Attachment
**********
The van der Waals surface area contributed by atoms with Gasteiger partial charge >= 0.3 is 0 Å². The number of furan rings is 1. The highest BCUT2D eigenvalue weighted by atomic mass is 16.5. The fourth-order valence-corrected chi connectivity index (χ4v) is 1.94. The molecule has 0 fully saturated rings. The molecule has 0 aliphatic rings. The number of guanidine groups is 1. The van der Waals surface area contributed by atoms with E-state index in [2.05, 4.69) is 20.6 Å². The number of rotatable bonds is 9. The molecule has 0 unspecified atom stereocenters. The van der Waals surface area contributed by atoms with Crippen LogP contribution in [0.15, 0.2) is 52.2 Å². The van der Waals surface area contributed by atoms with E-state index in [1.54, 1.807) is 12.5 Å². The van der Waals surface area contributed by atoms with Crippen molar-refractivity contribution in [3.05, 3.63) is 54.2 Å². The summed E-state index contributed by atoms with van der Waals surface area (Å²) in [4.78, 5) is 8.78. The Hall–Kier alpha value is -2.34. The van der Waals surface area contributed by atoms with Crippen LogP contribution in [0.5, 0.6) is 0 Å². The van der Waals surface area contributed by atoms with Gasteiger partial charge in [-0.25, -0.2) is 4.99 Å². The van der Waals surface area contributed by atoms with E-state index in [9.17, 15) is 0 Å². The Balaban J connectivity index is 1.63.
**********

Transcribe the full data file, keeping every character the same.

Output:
The van der Waals surface area contributed by atoms with Gasteiger partial charge >= 0.3 is 0 Å². The number of furan rings is 1. The highest BCUT2D eigenvalue weighted by atomic mass is 16.5. The fourth-order valence-corrected chi connectivity index (χ4v) is 1.94. The molecule has 0 fully saturated rings. The molecule has 0 aliphatic rings. The number of guanidine groups is 1. The van der Waals surface area contributed by atoms with E-state index in [2.05, 4.69) is 20.6 Å². The number of rotatable bonds is 9. The molecule has 0 unspecified atom stereocenters. The van der Waals surface area contributed by atoms with Crippen LogP contribution in [0.15, 0.2) is 52.2 Å². The van der Waals surface area contributed by atoms with E-state index in [1.54, 1.807) is 12.5 Å². The van der Waals surface area contributed by atoms with Crippen molar-refractivity contribution in [3.05, 3.63) is 54.2 Å². The summed E-state index contributed by atoms with van der Waals surface area (Å²) in [4.78, 5) is 8.78. The Hall–Kier alpha value is -2.34. The van der Waals surface area contributed by atoms with Crippen LogP contribution in [0.5, 0.6) is 0 Å². The van der Waals surface area contributed by atoms with Gasteiger partial charge in [-0.25, -0.2) is 4.99 Å². The van der Waals surface area contributed by atoms with E-state index in [9.17, 15) is 0 Å². The Balaban J connectivity index is 1.63.